Photo: Oregon State Police

Here's a shocking figure: with 90 people dying on U.S. highways each day, the United States has the highest traffic death rate among the top 20 high-income nations. And while death rates were down in the U.S. by 31 percent from 2000 to 2013, other high-income countries cut their crash deaths by an average of 56 percent during the same period.

The latest Vital Signs report from the Centers for Disease Control and Prevention (CDC) finds that, compared with other high-income countries, the U.S. had the:

  • most motor vehicle crash deaths per 100,000 population and per 10,000 registered vehicles;
  • second highest percentage of deaths involving alcohol (31 percent); and
  • third lowest front seat belt use (87 percent).

If the U.S. had the same motor vehicle crash death rate as Belgium—the country with the second highest death rate after the U.S.—about 12,000 fewer lives would have been lost and an estimated $140 million in direct medical costs would have been averted in 2013, the CDC found.

And if the U.S. had the same rate as Sweden—the country with the lowest crash death rate—about 24,000 fewer lives would have been lost and an estimated $281 million in direct medical costs would have been averted in 2013.


Scant comfort

The fact that U.S. deaths are down somewhat should be no comfort, according to Debra Houry, M.D., M.P.H., director of CDC’s National Center for Injury Prevention and Control.

“It is important to compare us not to our past but to our potential. Seeing that other high-income countries are doing better, we know we can do better too,” she said. “People of our nation deserve better and safer transport."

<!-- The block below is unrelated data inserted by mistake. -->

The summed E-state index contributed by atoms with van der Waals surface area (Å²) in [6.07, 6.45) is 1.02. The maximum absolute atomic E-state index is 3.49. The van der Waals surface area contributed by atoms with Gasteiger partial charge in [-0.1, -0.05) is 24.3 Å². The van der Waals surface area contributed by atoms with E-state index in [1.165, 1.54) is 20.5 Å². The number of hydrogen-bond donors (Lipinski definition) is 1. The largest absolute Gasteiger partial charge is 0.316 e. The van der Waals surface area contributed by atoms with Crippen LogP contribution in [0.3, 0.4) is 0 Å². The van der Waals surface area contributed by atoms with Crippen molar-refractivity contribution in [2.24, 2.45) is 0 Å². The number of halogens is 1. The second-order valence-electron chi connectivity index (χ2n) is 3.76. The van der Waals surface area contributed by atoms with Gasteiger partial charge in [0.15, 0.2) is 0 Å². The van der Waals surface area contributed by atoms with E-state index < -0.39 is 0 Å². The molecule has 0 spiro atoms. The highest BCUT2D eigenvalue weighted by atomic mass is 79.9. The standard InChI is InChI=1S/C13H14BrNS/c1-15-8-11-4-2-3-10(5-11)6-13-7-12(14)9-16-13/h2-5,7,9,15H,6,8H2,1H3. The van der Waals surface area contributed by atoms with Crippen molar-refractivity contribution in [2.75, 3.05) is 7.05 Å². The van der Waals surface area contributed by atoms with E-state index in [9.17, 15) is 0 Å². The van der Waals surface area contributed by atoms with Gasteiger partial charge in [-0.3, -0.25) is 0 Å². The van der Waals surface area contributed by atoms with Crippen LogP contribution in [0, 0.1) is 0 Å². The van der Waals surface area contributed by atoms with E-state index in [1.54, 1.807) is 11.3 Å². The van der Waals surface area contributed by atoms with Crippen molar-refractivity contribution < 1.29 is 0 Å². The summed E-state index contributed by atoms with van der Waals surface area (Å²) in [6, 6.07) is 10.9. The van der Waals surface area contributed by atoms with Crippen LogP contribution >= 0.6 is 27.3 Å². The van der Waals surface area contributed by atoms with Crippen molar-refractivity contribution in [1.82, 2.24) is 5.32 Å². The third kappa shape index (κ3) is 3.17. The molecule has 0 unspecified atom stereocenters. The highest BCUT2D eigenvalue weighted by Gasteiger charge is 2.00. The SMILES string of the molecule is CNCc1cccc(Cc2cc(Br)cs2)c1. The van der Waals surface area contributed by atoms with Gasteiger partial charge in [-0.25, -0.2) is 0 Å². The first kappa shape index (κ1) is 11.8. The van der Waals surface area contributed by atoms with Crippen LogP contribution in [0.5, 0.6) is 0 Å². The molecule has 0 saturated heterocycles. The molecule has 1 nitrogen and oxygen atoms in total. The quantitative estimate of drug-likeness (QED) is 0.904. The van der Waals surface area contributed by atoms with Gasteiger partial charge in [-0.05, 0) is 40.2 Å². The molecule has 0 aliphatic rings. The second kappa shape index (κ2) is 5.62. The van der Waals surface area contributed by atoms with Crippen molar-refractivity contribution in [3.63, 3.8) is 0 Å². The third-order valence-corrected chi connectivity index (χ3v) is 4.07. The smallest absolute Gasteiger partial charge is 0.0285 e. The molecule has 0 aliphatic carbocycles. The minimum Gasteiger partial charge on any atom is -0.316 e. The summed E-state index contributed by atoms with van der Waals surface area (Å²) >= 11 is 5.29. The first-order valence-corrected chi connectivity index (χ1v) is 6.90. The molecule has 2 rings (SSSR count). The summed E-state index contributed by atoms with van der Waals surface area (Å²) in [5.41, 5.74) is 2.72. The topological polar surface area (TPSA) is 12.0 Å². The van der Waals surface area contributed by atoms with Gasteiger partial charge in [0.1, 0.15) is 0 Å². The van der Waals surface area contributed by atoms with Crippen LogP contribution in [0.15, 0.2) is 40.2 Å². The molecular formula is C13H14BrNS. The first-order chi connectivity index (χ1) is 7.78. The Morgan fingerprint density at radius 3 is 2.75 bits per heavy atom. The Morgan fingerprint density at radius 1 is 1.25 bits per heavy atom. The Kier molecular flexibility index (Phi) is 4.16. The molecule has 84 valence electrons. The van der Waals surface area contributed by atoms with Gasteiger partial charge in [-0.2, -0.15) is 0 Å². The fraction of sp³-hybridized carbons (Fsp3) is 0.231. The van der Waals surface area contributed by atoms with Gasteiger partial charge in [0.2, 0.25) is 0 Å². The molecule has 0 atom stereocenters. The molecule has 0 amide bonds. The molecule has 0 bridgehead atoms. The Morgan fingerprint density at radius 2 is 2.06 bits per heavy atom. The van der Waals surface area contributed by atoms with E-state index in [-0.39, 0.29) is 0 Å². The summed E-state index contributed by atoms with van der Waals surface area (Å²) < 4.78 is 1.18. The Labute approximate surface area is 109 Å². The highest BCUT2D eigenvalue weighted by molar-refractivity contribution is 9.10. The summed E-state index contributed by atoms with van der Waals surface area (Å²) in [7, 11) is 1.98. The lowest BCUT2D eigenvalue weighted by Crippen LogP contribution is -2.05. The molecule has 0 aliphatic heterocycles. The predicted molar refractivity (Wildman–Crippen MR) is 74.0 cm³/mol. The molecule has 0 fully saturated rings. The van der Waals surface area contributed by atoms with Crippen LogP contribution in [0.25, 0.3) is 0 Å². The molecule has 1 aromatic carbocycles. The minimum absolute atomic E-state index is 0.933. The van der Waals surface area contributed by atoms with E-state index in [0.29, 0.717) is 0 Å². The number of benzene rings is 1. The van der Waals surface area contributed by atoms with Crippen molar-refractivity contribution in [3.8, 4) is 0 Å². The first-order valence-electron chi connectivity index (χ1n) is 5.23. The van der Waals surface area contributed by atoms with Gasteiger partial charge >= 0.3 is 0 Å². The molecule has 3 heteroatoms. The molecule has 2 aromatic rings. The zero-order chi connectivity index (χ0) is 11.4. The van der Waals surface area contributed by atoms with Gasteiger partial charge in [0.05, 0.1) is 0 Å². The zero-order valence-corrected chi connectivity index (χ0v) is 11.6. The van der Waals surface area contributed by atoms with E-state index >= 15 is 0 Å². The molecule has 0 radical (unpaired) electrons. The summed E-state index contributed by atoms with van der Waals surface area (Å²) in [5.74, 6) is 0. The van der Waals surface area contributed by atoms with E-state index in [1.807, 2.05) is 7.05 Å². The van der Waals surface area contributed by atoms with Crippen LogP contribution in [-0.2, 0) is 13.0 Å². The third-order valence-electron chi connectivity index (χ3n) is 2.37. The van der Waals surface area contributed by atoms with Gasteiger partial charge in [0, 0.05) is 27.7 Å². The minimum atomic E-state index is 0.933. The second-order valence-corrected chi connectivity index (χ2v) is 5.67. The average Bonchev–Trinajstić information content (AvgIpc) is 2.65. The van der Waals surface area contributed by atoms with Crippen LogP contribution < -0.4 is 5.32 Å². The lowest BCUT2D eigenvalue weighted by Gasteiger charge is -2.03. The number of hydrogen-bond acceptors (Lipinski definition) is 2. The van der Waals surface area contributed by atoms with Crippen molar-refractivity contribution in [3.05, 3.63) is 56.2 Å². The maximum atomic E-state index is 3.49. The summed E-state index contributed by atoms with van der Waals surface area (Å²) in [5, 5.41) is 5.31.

Failure to use seat belts and drunken driving are major factors. 

About 3,000 lives could be saved each year by increasing seat belt use to 100 percent, and up to 10,000 lives could be saved each year by eliminating alcohol-impaired driving, CDC researchers said.

The researchers recommend using seat belts in both front and rear seats, properly using car seats and booster seats for children through at least age 8, never drinking and driving, obeying speed limits, and eliminating distracted driving.  

Countries included in the study were Australia, Austria, Belgium, Canada, Denmark, Finland, France, Germany, Ireland, Israel, Japan, Netherlands, New Zealand, Norway, Slovenia, Spain, Sweden, Switzerland, the United Kingdom, and the United States.

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